On This Day, July 27, 1974 – House Judiciary Committee Recommends Nixon Impeachment
1974 – The House Judiciary Committee recommends that America’s 37th president, Richard M. Nixon, be impeached and removed from office. The impeachment proceedings resulted from a series of political scandals involving the Nixon administration that came to be collectively known as Watergate.
The Watergate scandal first came to light following a break-in on June 17, 1972, at the Democratic Party’s national headquarters in the Watergate apartment-hotel complex in Washington, D.C. A group of men linked to the White House were later arrested and charged with the crime. Nixon denied any involvement with the break-in, but several of his staff members were eventually implicated in an illegal cover-up and forced to resign. Subsequent government investigations revealed “dirty tricks” political campaigning by the Committee to Re-Elect the President, along with a White House “enemies list.” In July 1973, one of Nixon’s former staff members revealed the existence of secretly taped conversations between the president and his aides. Nixon initially refused to release the tapes, on grounds of executive privilege and national security, but a judge later ordered the president to turn them over. The White House provided some but not all of the tapes, including one from which a portion of the conversation appeared to have been erased.
In May 1974, the House Judiciary Committee began formal impeachment hearings against Nixon. On July 27 of that year, the first article of impeachment against the president was passed. Two more articles, for abuse of power and contempt of Congress, were approved on July 29 and 30.On August 5, Nixon complied with a U.S. Supreme Court ruling requiring that he provide transcripts of the missing tapes, and the new evidence clearly implicated him in a cover up of the Watergate break-in. On August 8, Nixon announced his resignation, becoming the first president in U.S. history to voluntarily leave office.
Only two other presidents in U.S. history have been impeached: Andrew Johnson in 1868 and Bill Clinton in 1998.
1245 – Frederick II was deposed by a council at Lyons after they found him guilty of sacrilege.
1663 – The British Parliament passed a second Navigation Act, which required all goods bound for the colonies be sent in British ships from British ports.
1694 – The Bank of England received a royal charter as a commercial institution.
1775 – Benjamin Rush began his service as the first Surgeon General of the Continental Army.
1784 – “Courier De L’Amerique” became the first French newspaper to be published in the United States. It was printed in Philadelphia, PA.
1777 – The marquis of Lafayette arrived in New England to help the rebellious American colonists fight the British.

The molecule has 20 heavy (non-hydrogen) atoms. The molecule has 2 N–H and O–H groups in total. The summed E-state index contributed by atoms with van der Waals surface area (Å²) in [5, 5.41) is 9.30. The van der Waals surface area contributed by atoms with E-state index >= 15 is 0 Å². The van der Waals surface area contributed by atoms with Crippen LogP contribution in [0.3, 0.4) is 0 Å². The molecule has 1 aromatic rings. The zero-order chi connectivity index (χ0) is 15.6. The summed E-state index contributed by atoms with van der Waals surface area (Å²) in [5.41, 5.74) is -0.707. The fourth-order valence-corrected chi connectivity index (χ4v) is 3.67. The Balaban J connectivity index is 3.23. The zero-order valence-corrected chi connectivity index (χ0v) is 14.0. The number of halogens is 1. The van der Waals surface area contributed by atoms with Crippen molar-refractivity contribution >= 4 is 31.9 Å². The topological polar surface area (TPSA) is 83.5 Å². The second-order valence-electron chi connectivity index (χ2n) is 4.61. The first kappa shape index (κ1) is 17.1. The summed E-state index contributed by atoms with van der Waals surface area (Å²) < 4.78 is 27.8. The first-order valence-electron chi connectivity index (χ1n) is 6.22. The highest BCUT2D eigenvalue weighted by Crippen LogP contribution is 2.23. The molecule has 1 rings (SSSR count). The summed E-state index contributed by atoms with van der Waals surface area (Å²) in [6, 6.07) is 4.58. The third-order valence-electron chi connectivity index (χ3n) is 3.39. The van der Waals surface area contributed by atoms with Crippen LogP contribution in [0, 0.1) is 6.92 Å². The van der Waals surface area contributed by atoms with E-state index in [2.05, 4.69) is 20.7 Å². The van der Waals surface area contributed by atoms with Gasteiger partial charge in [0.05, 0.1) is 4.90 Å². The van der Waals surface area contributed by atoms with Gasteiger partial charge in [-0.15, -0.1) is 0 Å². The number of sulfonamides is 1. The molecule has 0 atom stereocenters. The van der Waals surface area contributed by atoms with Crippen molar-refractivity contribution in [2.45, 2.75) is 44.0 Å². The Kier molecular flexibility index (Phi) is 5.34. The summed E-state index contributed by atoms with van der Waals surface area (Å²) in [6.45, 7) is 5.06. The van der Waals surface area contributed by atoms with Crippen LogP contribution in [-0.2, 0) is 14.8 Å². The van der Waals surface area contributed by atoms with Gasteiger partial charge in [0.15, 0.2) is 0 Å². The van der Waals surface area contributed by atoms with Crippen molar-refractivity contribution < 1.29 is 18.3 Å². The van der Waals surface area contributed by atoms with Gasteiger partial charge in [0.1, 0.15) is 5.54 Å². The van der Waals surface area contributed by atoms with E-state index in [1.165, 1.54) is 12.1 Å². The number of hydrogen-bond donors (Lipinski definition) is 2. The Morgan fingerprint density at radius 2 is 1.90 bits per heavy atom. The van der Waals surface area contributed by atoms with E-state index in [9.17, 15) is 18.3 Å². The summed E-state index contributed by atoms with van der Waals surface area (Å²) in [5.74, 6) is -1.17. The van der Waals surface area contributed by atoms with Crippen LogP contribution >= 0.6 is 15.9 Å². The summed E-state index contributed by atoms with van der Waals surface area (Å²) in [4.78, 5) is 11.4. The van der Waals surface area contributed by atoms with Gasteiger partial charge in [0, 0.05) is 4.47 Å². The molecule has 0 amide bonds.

1778 – The British and French fleets fought to a standoff in the first Battle of Ushant.
1789 – The Department of Foreign Affairs was established by the U.S. Congress. The agency was later known as the Department of State.
1804 – The 12th Amendment to the U.S. Constitution was ratified. With the amendment Electors were directed to vote for a President and for a Vice-President rather than for two choices for President.
1866 – Cyrus Field successfully completed the Atlantic Cable. It was an underwater telegraph from North America to Europe.
1909 – Orville Wright set a record for the longest airplane flight. He was testing the first Army airplane and kept it in the air for 1 hour 12 minutes and 40 seconds.
1914 – British troops invaded the streets of Dublin, Ireland, and began to disarm Irish rebels.
1918 – The Socony 200 was launched. It was the first concrete barge and was used to carry oil.
1921 – Canadian biochemist Frederick Banting and associates announced the discovery of the hormone insulin.
1944 – U.S. troops completed the liberation of Guam.
1953 – The armistice agreement that ended the Korean War was signed at Panmunjon, Korea.
1955 – The Allied occupation of Austria ended.
1964 – U.S. President Lyndon Johnson sent an additional 5,000 advisers to South Vietnam.
1965 – In the U.S., the Federal Cigarette Labeling and Advertising Act was signed into law. The law required health warnings on all cigarette packages.
1967 – U.S. President Lyndon Johnson appointed the Kerner Commission to assess the causes of the violence in the wake of urban rioting.
1968 – The Who’s single “Magic Bus” was released in the U.S.
1984 – Pete Rose passed Ty Cobb’s record for most singles in a career when he got his 3,503rd base hit.
1995 – The Korean War Veterans Memorial was dedicated in Washington, DC, by U.S. President Clinton and South Korean President Kim Young-sam.
1999 – The U.S. space shuttle Discovery completed a five-day mission commanded by Air Force Col. Eileen Collins. It was the first shuttle mission to be commanded by a woman.
2003 – It was reported by the BBC (British Broadcasting Corp.) that there was no monster in Loch Ness. The investigation used 600 separate sonar beams and satellite navigation technology to trawl the loch. Reports of sightings of the “Loch Ness Monster” began in the 6th century.
Source: On-This-Day.com; History.com